• Hussey would revisit horror several years later, playing Norman Bates’ mother in Psycho IV (1990).
  • Regarding the jarring “echo” sound mentioned earlier: Composer Carl Zittrer created the score by tying forks, combs, and knives to the strings of his piano so the sound would warp as he struck the keys. He distorted the sound further by putting pressure on the reels of his audio tape machine to make it turn slower. (Source: IMDb)

Will your kids want to watch it?
Very little blood is actually spilled in Black Christmas, but there so many other elements to scare (and scar) young viewers: The creepy and highly obscene phone calls, the long shots of empty and foreboding hallways, the images of the victims…it’s a formula that’s highly likely to ruin what is probably your kids’ most beloved holiday. In short, keep it away from children, but teens (and maybe tweens, your call) should find it to be enjoyably terrifying.

Will your FilmMother want to watch it?
If you can convince her to watch it, Black Christmas may be an opportunity for her to snuggle closer to you during the holiday season. Did I say “snuggle?” I meant, “cling tightly in fear.”

"Y'know, I wouldn't have to scream like a maniac
if you'd put the phone to your ear..."

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December 17, 2009

Don't leave me now...

Apologies, faithful FilmFather real job and the Christmas rush have put a dent in my time to review films lately.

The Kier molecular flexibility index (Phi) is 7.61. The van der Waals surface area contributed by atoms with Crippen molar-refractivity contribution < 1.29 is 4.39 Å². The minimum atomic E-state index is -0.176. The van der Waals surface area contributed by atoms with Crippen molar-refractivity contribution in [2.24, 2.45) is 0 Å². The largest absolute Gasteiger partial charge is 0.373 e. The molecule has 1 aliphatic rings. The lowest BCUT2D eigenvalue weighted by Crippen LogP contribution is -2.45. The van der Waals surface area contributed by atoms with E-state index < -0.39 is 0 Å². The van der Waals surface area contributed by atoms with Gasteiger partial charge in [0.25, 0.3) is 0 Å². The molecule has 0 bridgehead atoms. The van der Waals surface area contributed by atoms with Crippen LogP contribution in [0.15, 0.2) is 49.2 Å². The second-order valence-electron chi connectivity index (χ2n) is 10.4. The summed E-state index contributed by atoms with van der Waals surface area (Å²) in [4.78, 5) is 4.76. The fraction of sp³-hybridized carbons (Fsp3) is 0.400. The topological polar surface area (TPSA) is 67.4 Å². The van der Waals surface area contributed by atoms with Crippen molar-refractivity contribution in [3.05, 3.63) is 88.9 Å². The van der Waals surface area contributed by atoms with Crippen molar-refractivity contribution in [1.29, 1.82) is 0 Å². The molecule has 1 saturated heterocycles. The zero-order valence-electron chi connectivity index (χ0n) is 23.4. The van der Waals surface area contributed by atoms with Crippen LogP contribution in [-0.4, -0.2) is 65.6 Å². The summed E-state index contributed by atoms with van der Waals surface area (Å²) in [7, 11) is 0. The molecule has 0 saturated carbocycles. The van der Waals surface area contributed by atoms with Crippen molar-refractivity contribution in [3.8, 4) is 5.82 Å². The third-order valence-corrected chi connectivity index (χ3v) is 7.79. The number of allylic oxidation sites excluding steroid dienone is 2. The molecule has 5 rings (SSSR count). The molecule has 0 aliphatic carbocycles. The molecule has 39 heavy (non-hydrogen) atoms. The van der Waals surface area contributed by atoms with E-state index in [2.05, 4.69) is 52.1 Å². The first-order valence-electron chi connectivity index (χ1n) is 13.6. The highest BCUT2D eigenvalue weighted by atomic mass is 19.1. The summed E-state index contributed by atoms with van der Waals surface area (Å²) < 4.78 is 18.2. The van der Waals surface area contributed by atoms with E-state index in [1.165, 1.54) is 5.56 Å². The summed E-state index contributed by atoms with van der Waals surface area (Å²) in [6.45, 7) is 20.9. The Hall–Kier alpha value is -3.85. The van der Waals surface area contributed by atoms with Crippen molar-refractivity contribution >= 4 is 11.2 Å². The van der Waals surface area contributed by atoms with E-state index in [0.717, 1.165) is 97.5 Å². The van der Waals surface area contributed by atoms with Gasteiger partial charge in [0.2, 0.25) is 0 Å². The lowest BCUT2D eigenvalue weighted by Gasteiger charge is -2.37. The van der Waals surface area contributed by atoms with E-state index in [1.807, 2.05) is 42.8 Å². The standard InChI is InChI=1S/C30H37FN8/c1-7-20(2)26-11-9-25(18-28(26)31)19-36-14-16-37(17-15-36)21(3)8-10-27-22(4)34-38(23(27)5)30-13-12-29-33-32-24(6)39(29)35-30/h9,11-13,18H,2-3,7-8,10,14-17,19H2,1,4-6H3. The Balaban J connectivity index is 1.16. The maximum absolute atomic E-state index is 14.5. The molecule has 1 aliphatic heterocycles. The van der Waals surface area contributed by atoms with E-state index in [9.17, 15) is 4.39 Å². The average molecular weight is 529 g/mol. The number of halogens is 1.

But please keep checking in. I should have some new reviews up very soon.

In the meantime, props to anyone who can identify the above movie.

December 5, 2009

The Sword and the Sorcerer (1982)

WITH THIS REVIEW COMES a new segment at FilmFather: Trashterpiece Theatre.

I’ve been having trouble trying to define, in one sentence, what qualifies a film for this label. I felt like just saying what that judge said years ago when asked to define obscenity: “I know it when I see it.”

I’ve ultimately narrowed it down to this: Trashterpiece Theatre reflects films that go beyond guilty pleasures. For example, they could be:
* Highly watchable exploitation movies
* So-bad-they’re-good B-movies
* Mainstream movies that are delicious junk food for your brain

In short: They’re great movies to watch, but may not be great movies per se.

Our inaugural film for Trashterpiece Theatre: 1982’s The Sword and the Sorcerer.


The city of Ehdan is ruled by merciless King Cromwell (legendary character actor Richard Lynch), but there are plans for a rebellion led by Lord Mikah (Simon MacCorkindale), Ehdan’s rightful heir. However, Cromwell thwarts the rebellion, captures Mikah, and throws him in his dungeon.

To rescue Mikah and revive the rebellion, his sister Alana (Kathleen Beller) hires Talon (Lee Horsley) and his band of mercenaries. Armed with a kick-ass, three-blade sword (whose outer blades shoot from the handle), Talon accepts the mission with one demand as payment: Anna must sleep with him after he rescues Mikah.

Talon also has a personal interest in the mission: Many years ago, Cromwell killed Talon’s father, King Richard (Christopher Cary) and took over Richard’s kingdom.